Health Advisory Regarding Community Transmission in NYC

Widespread community transmission of COVID-19 in New York City. Take crucial measures to keep the virus from spreading further.

By
Melanie Bernitz, MD, MPH
March 18, 2020

Dear Fellow Members of the Columbia Community,

As COVID-19 continues to spread around the globe, we write to reiterate that there is now widespread community transmission of COVID-19 in New York City. This means that COVID-19 is actively circulating in the community. Thus, the New York City Department of Health is no longer conducting contact tracing, is limiting testing for more serious cases and those needing hospitalization, and is focused on efforts to reduce community transmission. We continue to see a small but growing number of cases of COVID-19 in our affiliates and expect these numbers to increase. 

As such, everyone must assume they have been exposed and act accordingly. Please take these crucial measures to keep the virus from spreading further: 

  • Stay home if you are sick. 
  • If you are not feeling sick, stay home as much as possible and practice social distancing. 
  • Practice essential prevention hygiene: frequent handwashing, coughing/sneezing into your elbow; sanitizing high-touch surfaces; avoiding touching your face with unwashed hands; waving/elbow bumping instead of shaking hands; do not share food or drink. 
  • Maintain at least 6 feet from others, when possible. 

Older adults or those who have other serious chronic health conditions, including chronic lung disease, heart disease, diabetes, cancer or a weakened immune system, are especially at risk for severe illness and must stay home as much as possible to avoid exposure. 

If you have symptoms (cough, fever, shortness of breath, sore throat), stay home. If your symptoms are mild, you do not need to seek medical care. If you are a member of a higher risk group or your symptoms are severe, such as difficulty breathing, contact your primary care provider (PCP) or go to the emergency room (many request that you call first).  Columbia students, please reach out to your campus medical service: Morningside (212-854-7426) or CUIMC (212-305-3400). Faculty and staff should reach out to your primary care provider.  If your symptoms do not go away after 3 or 4 days, contact your PCP. In about 80% of cases, symptoms resolve by themselves with supportive care (including rest, fluids, and taking fever reducing medications such as Tylenol). Stay at home for at least 7 days after your symptoms first start, and at least three days after you no longer have a fever (without the need to use fever-reducing medications).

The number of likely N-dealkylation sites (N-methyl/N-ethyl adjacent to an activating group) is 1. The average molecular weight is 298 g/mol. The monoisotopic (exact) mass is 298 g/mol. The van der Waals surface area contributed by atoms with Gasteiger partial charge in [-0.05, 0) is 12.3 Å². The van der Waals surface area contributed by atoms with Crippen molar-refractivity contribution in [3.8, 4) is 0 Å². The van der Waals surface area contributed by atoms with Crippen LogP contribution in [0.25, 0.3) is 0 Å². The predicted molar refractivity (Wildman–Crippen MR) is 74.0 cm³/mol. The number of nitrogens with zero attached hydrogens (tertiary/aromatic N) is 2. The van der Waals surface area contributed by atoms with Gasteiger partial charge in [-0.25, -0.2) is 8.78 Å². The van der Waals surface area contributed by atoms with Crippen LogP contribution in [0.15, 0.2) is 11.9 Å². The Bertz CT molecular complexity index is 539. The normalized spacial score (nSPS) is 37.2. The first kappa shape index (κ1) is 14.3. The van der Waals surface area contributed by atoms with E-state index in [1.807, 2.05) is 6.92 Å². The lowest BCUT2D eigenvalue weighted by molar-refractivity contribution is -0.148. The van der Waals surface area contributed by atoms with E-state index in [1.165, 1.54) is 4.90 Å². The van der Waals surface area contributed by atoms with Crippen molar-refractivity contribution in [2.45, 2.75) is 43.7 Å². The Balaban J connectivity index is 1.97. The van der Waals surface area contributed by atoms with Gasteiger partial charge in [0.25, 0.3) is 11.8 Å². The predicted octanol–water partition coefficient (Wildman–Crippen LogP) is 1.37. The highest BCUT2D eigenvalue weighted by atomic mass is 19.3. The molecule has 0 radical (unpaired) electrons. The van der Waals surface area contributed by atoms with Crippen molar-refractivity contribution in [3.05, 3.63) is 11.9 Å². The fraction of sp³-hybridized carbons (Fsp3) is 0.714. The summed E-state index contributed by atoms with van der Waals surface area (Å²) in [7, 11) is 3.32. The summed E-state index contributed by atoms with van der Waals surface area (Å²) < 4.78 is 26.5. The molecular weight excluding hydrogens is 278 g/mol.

If you were in contact with someone who is a confirmed case/is waiting for confirmation/recently traveled from a CDC Level 3 areaself-monitor for COVID-19-like illness (see symptoms above) for 14 days from the date of last contact with the ill person. If you are concerned, please call Columbia’s COVID-19 hotline at 212-854-9355 (Monday to Friday, 9am to 5pm) or your primary care provider. Please use this guide to understand your level of exposure and the appropriate action.   

We understand that this new guidance will engender numerous questions and concerns. We ask you to visit the Preparedness FAQs which addresses a majority of concerns we have heard. If you have questions about your health, please call 212-854-9355. If you are a student and need support, please consider using our online coping tools and reaching out to your friends, family and student affairs staff in your school.  If you have an urgent concern about your well-being or the well-being of a friend, contact Counseling and Psychological Services at 212-854-2878 (Morningside) and Mental Health Services at 212-305-3400 (CUIMC).

In sum, the best way to take care of ourselves and our community is to stay home and practice social distancing. Stay up to date by visiting columbia.edu/coronavirus.  

With care for our community, 

Melanie Bernitz, MD, MPH  
Associate Vice President and Medical Director, Columbia Health  
Associate Clinical Professor of Medicine (in the Center for Family and Community Medicine) 

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